TABLE 1______________________________________HOMOPOLYMERIZATION OF BHMGA/HMDA SALTAT CONSTANT TEMPERATURE (170 C.) ANDPRESSURE (130 psig N2) Initial pres-   Reac-        Lac-Sample sure    tion         tone,                           Lac-No.   N2,         time,   IV,  mol  tam,  2 Amide,C790  psig    h       dL/g %    mol % mol %   --Mn______________________________________133-1 130a         24      0.19 2    57    41      --137-1b --c         --      0.36 4    52    44      3250134-1 130a         12      0.15 5    43    52      --137-2b --c         --      0.25 5    66    29      2530135-1 130a          6      0.12 3    29    68      --137-3b --c         --      0.16 12   47    41      1100136-1 130a          3      0.12 4     0    96      --137-4b --c         --      0.14 11   65    24      1130______________________________________ a Added 0.2 mL H2 O/2.0 g salt. b Vacuum step performed on postpressure polymer of preceding entry.  c RT to 210 C., 1 h (0.1 mm); 210 C., 1 h (0.1 mm); 210 C. to 100 C., 1 h (0.1 mm).

                                  TABLE 2__________________________________________________________________________HOMOPOLYMERIZATION OF BHMGA/HMDA SALTAT CONSTANT TIME (24 H) ANDTEMPERATURE (160 C.)      Initial pressure      pressure            FinalSample No. N2,      N2 + H2 O,            IV,               Lactone,                    Lactam,                         2 Amide,C790  psig psig  dL/g               mol %                    mol %                         mol % --Mn__________________________________________________________________________142-1  0a       60   0.11               6     0   94    --142-2b --c      --    0.18               7    63   30    1860143-1 50a      135   0.12               6    19   75    --143-2b --c      --    0.20               5    66   29    2590144-1 100a      205   0.12               7    25   68    --144-2b --c      --    0.19               5    62   33    2310145-1 150a      275   0.12               7    27   66    --145-2b --c      --    0.18               6    63   31    2110146-1 200a      360   0.13               7    25   68    --146-2b --c      --    0.19               6    58   36    2100__________________________________________________________________________ a Added 5.0 mL H2 O/2.0 g salt. b Vacuum step performed on postpressure polymer of preceding entry. c RT to 170 C. (200 mm); 170 C., 20 h (200 mm).

                                  TABLE 3__________________________________________________________________________HOMOPOLYMERIZATION OF BHMGA/HMDA SALT FOR 24 H      InitialSample No. pressure      Temp,          IV,             Lactone,                  Lactam,                       2 Amide,C790  N2, psig      C.          dL/g             mol %                  mol %                       mol % --Mn__________________________________________________________________________150-1  0a      160 0.13             7    32   61    --150-2b --c      --  0.17             7    52   41    1890151-1 200a      160 0.15             6    36   58    --151-2b --c      --  0.18             6    46   48    2240152-1  0a      170 0.15             5    39   56    --152-2b --c      --  0.19             5    50   45    2350153-1 200a      170 0.16             7    41   52    --153-2b --c      --  0.20             4    59   37    2990__________________________________________________________________________ a No H2 O added. b Vacuum step performed on postpressure polymer of preceding entry. c RT to 200 C., 1 h (760 mm); 200 C., 1 h (240 mm); 200 C. to 100 C., 1 h (240 mm to 5 mm)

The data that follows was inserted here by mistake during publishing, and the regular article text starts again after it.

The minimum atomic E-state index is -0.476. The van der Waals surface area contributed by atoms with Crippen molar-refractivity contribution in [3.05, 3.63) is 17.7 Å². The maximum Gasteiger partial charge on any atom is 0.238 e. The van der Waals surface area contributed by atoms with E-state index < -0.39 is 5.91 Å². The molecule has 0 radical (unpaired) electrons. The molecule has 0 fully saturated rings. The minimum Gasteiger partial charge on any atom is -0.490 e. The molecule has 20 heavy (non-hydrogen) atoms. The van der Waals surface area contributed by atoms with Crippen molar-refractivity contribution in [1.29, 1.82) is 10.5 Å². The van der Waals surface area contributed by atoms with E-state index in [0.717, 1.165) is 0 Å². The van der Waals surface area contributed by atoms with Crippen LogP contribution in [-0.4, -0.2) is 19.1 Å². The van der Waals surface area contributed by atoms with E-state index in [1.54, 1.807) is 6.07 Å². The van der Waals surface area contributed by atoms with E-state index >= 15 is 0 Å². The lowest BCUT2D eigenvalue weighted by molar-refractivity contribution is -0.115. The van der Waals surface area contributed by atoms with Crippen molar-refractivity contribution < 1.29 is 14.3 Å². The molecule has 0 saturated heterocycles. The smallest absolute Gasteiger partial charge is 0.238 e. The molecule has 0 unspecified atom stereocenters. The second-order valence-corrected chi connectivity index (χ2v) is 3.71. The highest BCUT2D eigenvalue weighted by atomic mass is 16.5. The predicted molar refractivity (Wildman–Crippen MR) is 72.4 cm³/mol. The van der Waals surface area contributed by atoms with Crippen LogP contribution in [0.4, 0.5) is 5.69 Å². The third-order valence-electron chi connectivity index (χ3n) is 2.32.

In general, optimum production of both homopolymers and copolymers having reasonably high molecular weights utilizes a three-step process. In the first step, the reactants are melted (generally about 230-250 C.) under inert gas pressure (e.g., 100 psig N2 initial pressure) for about 3-4 hours to effect oligomerization. A 1-5 percent excess of diamine may be utilized. In the second step, the prepolymer is heated (usually above 200 C. under vacuum, e.g., 1-10 mm Hg, to melt it; this is continued until the melt thickness and the evolution of gas slows, typically 2-3 hours. In the third stage, the polymer is allowed to cool and is then held at 100-140 C. for several (typically 3-4) hours in the solid state. If the polymer is held at this temperature too long, cross-linking may occur. The cross-linking can be reversed, however, by reheating the polymer above its melting temperature and the third stage repeated.

The properties of other homopolymers similarly prepared are shown in Table 4.

              TABLE 4______________________________________EXAMPLES OF OTHER HOMOPOLYMERSCONTAINING SBBL   Polymer type IV,Sample No.   and compositiona                dL/g    --Mn (VPO)                                Method______________________________________E179-15-1   6,S5         1.00    4,300   II A.D526-73-1   6,S5         1.05            II B.E179-22-1   C8,S5c  0.61    4,300   II A.D526-107-2   5,S5         0.48            II A.D526-116-2   P,S5b   0.08            II A.D526-120-2   C13,S5       0.11            II A.______________________________________ a Diamine/diacid. Diamines: 5 = 1,5pentanediamine; 6 = 1,6hexanediamine; P = piperazine; C8 = 1,4cyclohexanebis(methylamine); C1 = 4,4methylenebis-(cyclohexylamine). b Outside the scope of this invention. c Other samples of C8,S5 polymers, separately prepared, were crosslinked with hexamethylenediisocyanate and spun into fibers.
EXAMPLE III Copolymer of BHMGA/HMDA and Nylon; 6,S5:6,6 (50:50)